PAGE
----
(NaturalNews) The spice cinnamon has long been used in both cooking and in medicine. Since Egyptian times, cinnamon's healing abilities have been recognized and utilized. Chinese medical journals record cures with cinnamon dating back to 2,800 B. C. Cinnamon has also been used in Ayurvedic Medicine in India. Cinnamon is a known antibacterial and antifungal and has anti-inflammatory properties.
Historical Use of Cinnamon Referred to by Pliny the Elder, cinnamon was used as far back as 100 A.D and valued 15 times over silver. Romans utilized cinnamon for spiritual healing powers as well as to treat coughs and colds. In religious ceremonies, cinnamon was burned to purify the air and as an offering. Egyptians utilized Cinnamon to embalm bodies and also to dry and preserve meat.
Cinnamon Source The most common form of cinnamon comes from the cinnamomum zeylanicum plant, known as Cassia Cinnamon. This tree first originated in Ceylon, but it is now found on many continents and in many countries, from India to Egypt, and from Vietnam to Brazil. Another source of cinnamon is Ceylon Cinnamon. This type is known as True Cinnamon. Ceylon Cinnamon is more expensive than Cassia Cinnamon and can be lighter colored. The source of the spice is the dried tree bark.
Active Ingredient in Cinnamon The active ingredient in cinnamon is a chemical called coumarin. This compound is known to thin blood, and for this reason, pregnant women and diabetics are not advised to consume cinnamon.
The Name of Cinnamon The name of the cinnamon plant comes from the ancient Hebrew word, "amomon," meaning ancient spice. The Italians have called cinnamon "cannella." This word means tube and refers to the shape that the bark rolls into when it is dried, which is the form of whole, dried cinnamon sticks.
Uses of Cinnamon in Chinese Medicine Recorded use of cinnamon in traditional Chinese medicine dates nearly three thousand years. Chinese medicine records the use of cinnamon, called dwai, for a wide variety of ailments, including colds, diarrhea, and difficult menstruation.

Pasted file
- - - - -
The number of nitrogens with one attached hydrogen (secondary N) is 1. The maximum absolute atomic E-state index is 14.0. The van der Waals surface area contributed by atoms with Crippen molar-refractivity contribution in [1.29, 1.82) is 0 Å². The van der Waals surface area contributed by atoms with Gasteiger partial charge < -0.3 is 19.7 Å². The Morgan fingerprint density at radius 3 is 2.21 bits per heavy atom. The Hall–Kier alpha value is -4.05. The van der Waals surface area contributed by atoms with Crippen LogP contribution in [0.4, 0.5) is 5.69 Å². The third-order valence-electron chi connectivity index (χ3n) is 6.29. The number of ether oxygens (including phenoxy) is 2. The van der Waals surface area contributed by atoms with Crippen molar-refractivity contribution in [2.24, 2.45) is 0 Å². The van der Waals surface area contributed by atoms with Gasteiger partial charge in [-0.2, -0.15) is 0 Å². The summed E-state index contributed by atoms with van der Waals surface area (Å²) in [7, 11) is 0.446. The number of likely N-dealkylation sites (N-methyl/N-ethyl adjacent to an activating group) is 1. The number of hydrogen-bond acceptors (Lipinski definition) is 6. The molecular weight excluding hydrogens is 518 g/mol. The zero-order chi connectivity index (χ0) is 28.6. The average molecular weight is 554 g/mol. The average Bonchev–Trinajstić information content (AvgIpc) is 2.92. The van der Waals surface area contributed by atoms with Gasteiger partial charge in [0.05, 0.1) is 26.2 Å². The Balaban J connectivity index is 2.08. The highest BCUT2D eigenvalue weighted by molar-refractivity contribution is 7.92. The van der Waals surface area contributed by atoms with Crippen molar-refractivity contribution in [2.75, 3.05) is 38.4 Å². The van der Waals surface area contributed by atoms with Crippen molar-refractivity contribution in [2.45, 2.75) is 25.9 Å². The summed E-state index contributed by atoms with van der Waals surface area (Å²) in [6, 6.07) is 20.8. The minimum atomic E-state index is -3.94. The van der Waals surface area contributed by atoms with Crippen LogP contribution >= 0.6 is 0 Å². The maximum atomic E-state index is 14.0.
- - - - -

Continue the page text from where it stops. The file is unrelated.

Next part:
Ayurvedic Medicine Uses Cinnamon In India, cinnamon is used in Ayurvedic medicine for people with a kapha body type. It is commonly added to tea to aid digestion and to treat diabetes. Ayurvedic medicine also uses cinnamon oil to soothe nerves.
Recent Research on Diabetes and Cinnamon Researchers in Sweden investigated the healing properties of cinnamon in treating diabetes. Fourteen research subjects consumed rice pudding with cinnamon added. The control group ate rice pudding with no cinnamon. The study was published in the American Journal of Clinical Nutrition. Though this study had a small group of participants, further research has continued to show cinnamon's effect on lowering blood glucose. The American Diabetes Association has suggested utilizing cinnamon for diabetics in 2006. They cited research that showed that a small daily intake of cinnamon lowered fasting blood glucose levels after 40 days.
Melanie Grimes is a writer, award-winning screenwriter, medical journal editor, and adjunct faculty member at Bastyr University. She also teaches homeopathy at the Seattle School of Homeopathy and the American Homeopathic Medical College. A trained homeopath, she is the editor of the homeopathic journal, Simillimum, and has edited alternative and integrative medical journals for 15 years. She has taught creative writing, founded the first Birkenstock store in the USA and authored medical textbooks. Her ebook on Natural Remedies for the Flu is available at: http://melanie-grimes.blogspot.com/2009/04/b... Follow her blog at http://melanie-grimes.blogspot.com/ www.melaniegrimes.com
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